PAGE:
One of the things I did when I first moved back was reach out to the school I where used to teach English/run a theatre club to see if I could start the latter up again (I had it on good authority that there would be interest among the students). What they offered me was the opportunity to teach an SAT prep class, as well as run a theatre club. The catch was that for the club to happen, at least five students had to register. 

And because the universe likes me just a little bit…I got exactly five. Hooray for me! 

25 – 29

So I’ve been a bit MIA lately (so much for the daily posting…), but in my defense, I think I have a good excuse.
I’ve been eating. (Prepare yourselves for some rapid-fire restaurant commentating)

The Normande galette from Wednesday’s dinner at Breizh Café. Behold that beautiful Camembert…

I figured that since we had already gotten the museums and sites and whatnot out of the way, I’d devote my mom’s last few days here to taking her to as many different restaurants as possible (so…three), ticking off the boxes in terms of Parisian/French ‘must-tries’ that she had not yet experienced – and would quite frankly be hard-pressed to find back in the states. 

One of these things were Breton-style crêpes, and in particular the savory buckwheat galettes served with a pitcher of crisp, dry (my personal preference) cider. Normally, I would have taken her down to Josselin near Montparnasse for this, but as I didn’t want to chance a wait (the rain was being finicky that day), I opted instead to take her to Breizh Café in the Marais, a place that I had been keen on trying for a while but had yet to make it to. As far as crêpes go, the menu offered the traditional ‘completes’ of ham, cheese, and egg, as well as some more interesting combinations like the one I chose, which came with prosciutto, camembert and a salad. Overall, I think I still prefer Josselin to this place – crêpes are more filling, and the prices are a tad friendlier, though even in the Marais, crêpes have not gotten too exorbitantly priced – but for the ease that came with being able to reserve a table (highly recommended), I would gladly come here again.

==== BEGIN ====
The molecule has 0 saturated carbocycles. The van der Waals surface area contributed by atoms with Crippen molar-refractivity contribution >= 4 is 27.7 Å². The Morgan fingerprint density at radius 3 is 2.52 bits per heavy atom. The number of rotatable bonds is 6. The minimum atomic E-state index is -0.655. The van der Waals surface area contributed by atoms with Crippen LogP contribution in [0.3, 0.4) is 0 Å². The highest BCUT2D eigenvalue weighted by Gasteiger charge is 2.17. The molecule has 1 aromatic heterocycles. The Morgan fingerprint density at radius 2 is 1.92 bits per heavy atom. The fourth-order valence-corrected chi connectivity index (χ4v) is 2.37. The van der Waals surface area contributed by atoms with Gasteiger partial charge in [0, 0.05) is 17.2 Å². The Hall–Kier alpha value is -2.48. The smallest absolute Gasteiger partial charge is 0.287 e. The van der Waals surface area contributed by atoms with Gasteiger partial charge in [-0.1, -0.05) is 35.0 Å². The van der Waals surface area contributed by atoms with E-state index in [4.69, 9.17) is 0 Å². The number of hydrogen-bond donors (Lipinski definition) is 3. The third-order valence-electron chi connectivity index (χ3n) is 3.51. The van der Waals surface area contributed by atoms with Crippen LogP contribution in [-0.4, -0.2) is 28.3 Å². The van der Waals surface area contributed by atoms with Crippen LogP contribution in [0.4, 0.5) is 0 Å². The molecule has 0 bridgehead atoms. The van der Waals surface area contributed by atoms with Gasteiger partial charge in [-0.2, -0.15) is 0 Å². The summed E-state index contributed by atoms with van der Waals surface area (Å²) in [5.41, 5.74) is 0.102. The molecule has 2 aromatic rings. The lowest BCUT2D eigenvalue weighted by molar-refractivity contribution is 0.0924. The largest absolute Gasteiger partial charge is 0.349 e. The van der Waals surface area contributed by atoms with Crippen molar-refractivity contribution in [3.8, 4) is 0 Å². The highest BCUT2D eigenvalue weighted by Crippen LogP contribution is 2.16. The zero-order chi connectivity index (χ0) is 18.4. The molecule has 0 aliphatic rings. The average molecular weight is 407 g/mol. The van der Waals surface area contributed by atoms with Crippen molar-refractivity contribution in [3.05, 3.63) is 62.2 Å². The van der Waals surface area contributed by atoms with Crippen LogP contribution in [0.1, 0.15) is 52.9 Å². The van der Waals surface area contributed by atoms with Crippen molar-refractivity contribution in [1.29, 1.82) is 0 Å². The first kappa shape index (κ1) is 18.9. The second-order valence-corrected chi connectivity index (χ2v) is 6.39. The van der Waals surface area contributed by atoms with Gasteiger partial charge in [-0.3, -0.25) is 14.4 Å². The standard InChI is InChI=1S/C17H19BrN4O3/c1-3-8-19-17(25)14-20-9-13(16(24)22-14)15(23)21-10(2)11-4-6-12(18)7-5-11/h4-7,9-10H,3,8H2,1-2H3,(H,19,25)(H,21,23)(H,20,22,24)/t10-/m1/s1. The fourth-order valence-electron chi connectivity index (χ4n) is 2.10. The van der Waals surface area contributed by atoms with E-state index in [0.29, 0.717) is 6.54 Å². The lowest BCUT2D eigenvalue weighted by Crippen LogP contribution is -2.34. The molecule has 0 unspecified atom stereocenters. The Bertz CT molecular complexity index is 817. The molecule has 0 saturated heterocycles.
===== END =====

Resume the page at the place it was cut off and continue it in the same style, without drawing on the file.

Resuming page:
And really, it was a good thing we did not overstuff ourselves because Thursday’s dinner was a trip to what is still my absolute favorite place to go out to eat in this city : Chez Gladines

If you aren’t smothering your duck breast in Roquefort sauce, are you even living?

Now, Gladines has a few locations around the city, but the original restaurant in the Buttes aux Cailles neighborhood in the 13th arrondissement is still the best of the bunch. The fact that its a bit tucked away from the main tourist areas of the city means that it still retains a lot of the lively spirit and soul of the immediate area – which, coincidentally, happens to be frequented in large part by students living at the Cité Universitaire, my old graduate residence, and only a short tram/metro ride away. As the photo above suggests, portions are incredibly generous, but prices are definitely reflective of the budgets of most of the clientele. And yes, the fact that the dinner crowd – especially later in the evening – is comprised primarily of 20/early 30-somethings means that it can get rather…jovial…in there after a certain hour, but this energy becomes rather infectious, especially when it is evident that the staff is having just as much fun as the patrons. The fact that the food is also delicious – those potatoes are still some of the most beautiful, garlicky, fried things I have ever consumed, and the salad still makes me laugh with its attempt to add a bit of ‘health’ to this atomic calorie bomb – and wines by the glass start at around 3/3.50euros, almost makes you never want to leave.

Finally came Friday, my mom’s last night in Paris, and thus a night for some more…’typical’…parisian dining. 

Not many places do the ‘radishes and sea salt’ thing as a complementary offering. Pity.